I would take issue with some of this. Although the Juddmonte team was not totally in control of what mares were sent to Frankel in his first season, a determined effort was made to help him make as fast a start as possible by including a proportion of fast mares. As the breeder of Innocent Air, Juddmonte was well aware that Galileo had made an unspectacular start with his first 2-year-olds. From 41 runners in Britain and Ireland, he had sired just one stakes winner and the knock-on effect was that his fee remained at its lowest level 37,500 in 2006. Needless to say, Galileo rapidly transformed himself from possible failure to sire sensation. In one report I pointed out that although Frankel has often displayed breathtaking speed, his sire Galileo is a powerful source of stamina and Frankel's brother Noble Mission is a group winner over a mile and a half, Teofilo, another champion 2-year-old bred on the Galileo/Danehill cross, seems to be imparting a fair amount of stamina to some of his progeny. [Teofilo’s first 3-year-olds included four winners at two miles or beyond, including the future G1 Irish St Leger winner Voleuse de Coeurs] So, until we know more about Frankel as a sire, it will probably pay to send him some mares capable of reinforcing his speed and juvenile ability. Although Juddmonte’s broodmare band does not feature a lot of sprinters, Fair Eva’s dam African Rose was an obvious choice, as a winner of the G1 Sprint Cup. African Rose’s sister Helleborine, who showed a lot of ability at two, was also sent to Frankel, but unfortunately her colt died. Another incentive for sending African Rose to Frankel was the fact that the similarly-bred Teofilo already had a classic-placed Group 2 winner with a dam by Quest To Fame, sire also of African Rose’s dam New Orchid. This mating produced 4 x 4 inbreeding to Rainbow Quest, who did so well for Juddmonte. To return to the Racing Post’s comments on Frankel, we may know that the majority of stallions fail, but I would argue that the majority of truly exceptional racehorses do NOT.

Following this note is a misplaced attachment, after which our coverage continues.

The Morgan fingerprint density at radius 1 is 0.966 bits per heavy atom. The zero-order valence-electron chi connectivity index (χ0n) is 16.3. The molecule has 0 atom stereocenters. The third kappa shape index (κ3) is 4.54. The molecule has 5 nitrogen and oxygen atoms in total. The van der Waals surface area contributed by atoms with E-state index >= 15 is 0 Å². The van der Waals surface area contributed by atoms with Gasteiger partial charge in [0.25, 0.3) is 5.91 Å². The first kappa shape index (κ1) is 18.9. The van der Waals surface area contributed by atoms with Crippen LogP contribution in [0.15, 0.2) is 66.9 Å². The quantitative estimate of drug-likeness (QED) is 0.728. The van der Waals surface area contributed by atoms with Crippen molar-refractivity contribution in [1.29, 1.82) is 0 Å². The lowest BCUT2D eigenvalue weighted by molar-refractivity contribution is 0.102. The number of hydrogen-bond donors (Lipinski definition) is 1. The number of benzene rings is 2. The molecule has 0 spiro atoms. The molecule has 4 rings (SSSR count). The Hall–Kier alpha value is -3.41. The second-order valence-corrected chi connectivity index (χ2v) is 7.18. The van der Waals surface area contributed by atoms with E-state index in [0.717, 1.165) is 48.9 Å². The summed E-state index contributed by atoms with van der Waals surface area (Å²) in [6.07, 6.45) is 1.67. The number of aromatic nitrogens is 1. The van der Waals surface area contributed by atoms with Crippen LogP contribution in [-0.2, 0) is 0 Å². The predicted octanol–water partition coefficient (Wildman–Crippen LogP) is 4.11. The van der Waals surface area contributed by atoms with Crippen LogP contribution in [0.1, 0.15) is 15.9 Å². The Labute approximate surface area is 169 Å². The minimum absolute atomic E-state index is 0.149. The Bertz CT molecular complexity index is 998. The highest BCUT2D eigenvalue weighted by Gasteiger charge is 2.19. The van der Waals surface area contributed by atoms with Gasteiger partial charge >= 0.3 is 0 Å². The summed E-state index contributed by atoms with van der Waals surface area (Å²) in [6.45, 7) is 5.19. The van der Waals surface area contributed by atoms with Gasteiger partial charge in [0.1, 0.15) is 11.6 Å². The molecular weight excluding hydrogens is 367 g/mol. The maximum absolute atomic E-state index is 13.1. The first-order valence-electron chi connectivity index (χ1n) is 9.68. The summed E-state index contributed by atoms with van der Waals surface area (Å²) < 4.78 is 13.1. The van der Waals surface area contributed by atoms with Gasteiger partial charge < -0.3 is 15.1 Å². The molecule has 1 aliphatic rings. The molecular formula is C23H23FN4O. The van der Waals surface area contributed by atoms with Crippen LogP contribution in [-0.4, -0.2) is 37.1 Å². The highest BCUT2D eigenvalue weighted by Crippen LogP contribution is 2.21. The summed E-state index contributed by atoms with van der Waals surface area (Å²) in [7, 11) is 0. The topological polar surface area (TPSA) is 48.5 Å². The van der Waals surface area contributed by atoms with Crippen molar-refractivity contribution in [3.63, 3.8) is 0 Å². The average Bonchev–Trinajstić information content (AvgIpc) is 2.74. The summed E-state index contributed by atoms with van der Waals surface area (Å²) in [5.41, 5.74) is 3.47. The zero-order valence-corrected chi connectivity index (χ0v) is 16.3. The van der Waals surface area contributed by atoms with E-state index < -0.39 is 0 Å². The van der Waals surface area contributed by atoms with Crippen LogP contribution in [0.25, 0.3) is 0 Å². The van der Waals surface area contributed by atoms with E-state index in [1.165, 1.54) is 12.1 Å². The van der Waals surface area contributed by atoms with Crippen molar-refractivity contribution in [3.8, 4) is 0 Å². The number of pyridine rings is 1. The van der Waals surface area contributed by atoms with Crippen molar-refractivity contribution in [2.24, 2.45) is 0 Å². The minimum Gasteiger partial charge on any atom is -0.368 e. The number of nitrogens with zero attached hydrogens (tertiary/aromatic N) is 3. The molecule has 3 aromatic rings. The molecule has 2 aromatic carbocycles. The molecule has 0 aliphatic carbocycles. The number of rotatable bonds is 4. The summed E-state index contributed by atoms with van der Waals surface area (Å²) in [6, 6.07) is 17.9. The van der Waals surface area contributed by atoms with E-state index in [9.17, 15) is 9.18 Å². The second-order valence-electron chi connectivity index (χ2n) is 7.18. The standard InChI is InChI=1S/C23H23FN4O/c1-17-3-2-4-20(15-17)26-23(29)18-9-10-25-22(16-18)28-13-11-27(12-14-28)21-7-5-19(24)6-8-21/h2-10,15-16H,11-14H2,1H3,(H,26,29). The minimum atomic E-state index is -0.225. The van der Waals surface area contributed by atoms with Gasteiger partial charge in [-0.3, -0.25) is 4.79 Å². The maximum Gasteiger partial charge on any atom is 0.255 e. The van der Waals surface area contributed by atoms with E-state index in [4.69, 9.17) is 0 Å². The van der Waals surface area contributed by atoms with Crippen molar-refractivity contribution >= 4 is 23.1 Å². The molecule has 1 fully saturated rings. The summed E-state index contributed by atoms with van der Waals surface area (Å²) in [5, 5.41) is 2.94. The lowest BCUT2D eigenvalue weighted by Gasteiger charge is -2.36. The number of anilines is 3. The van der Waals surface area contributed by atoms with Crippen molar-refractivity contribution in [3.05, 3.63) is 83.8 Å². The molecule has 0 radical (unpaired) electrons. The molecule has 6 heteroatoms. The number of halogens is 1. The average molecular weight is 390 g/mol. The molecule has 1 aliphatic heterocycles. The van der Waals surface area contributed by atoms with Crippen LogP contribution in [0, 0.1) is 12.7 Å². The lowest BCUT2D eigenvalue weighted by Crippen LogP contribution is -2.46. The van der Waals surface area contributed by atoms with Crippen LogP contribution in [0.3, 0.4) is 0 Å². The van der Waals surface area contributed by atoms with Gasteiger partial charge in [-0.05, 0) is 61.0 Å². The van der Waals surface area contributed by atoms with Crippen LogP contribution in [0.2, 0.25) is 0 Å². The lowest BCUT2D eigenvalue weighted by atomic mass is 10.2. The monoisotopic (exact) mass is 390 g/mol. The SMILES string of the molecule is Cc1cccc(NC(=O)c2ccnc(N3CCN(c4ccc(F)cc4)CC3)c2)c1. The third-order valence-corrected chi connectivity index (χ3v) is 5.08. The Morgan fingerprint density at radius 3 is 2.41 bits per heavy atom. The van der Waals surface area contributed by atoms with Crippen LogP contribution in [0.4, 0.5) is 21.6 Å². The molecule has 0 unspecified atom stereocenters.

Although the picture is clouded by some premature deaths, illnesses and even kidnap, it makes an interesting exercise to look at Timeform’s list of all-time high weights, which is headed by Frankel with his figure of 147. Next comes the imperious Derby and Arc winner Sea-Bird II, on 145. None too fashionably bred, Sea-Bird was leased to Darby Dan Farm for five years and died at the age of 11. Consequently, he is credited with only 175 foals, but 33 of them - a magnificent 19% became black-type winners.
He will always be best remembered as the sire of the brilliant mare Allez France, but also sired the likes of Little Current, Gyr and Arctic Tern. Next on the list, on 144, are Brigadier Gerard and Tudor Minstrel. Many people would write off Brigadier Gerard as a failure. If I remember correctly, his owners would not take mares from commercial breeders, which can’t have helped, and they also imposed strict numerical limits on his book. With fertility issues also becoming part of the story, The Brigadier left just 329 foals. It is worth pointing out that 12 of the 186 foals in his first six crops became group winners a figure of nearly 6.5%, which would thrill any of today’s stallion owners. Tudor Minstrel, for his part, provided British racing with three important stallion sons in King of the Tudors, Sing Sing and Tudor Melody. He was then moved to the U.S., where his representatives included a GI Kentucky Derby winner in Tomy Lee and a champion filly in What A Treat.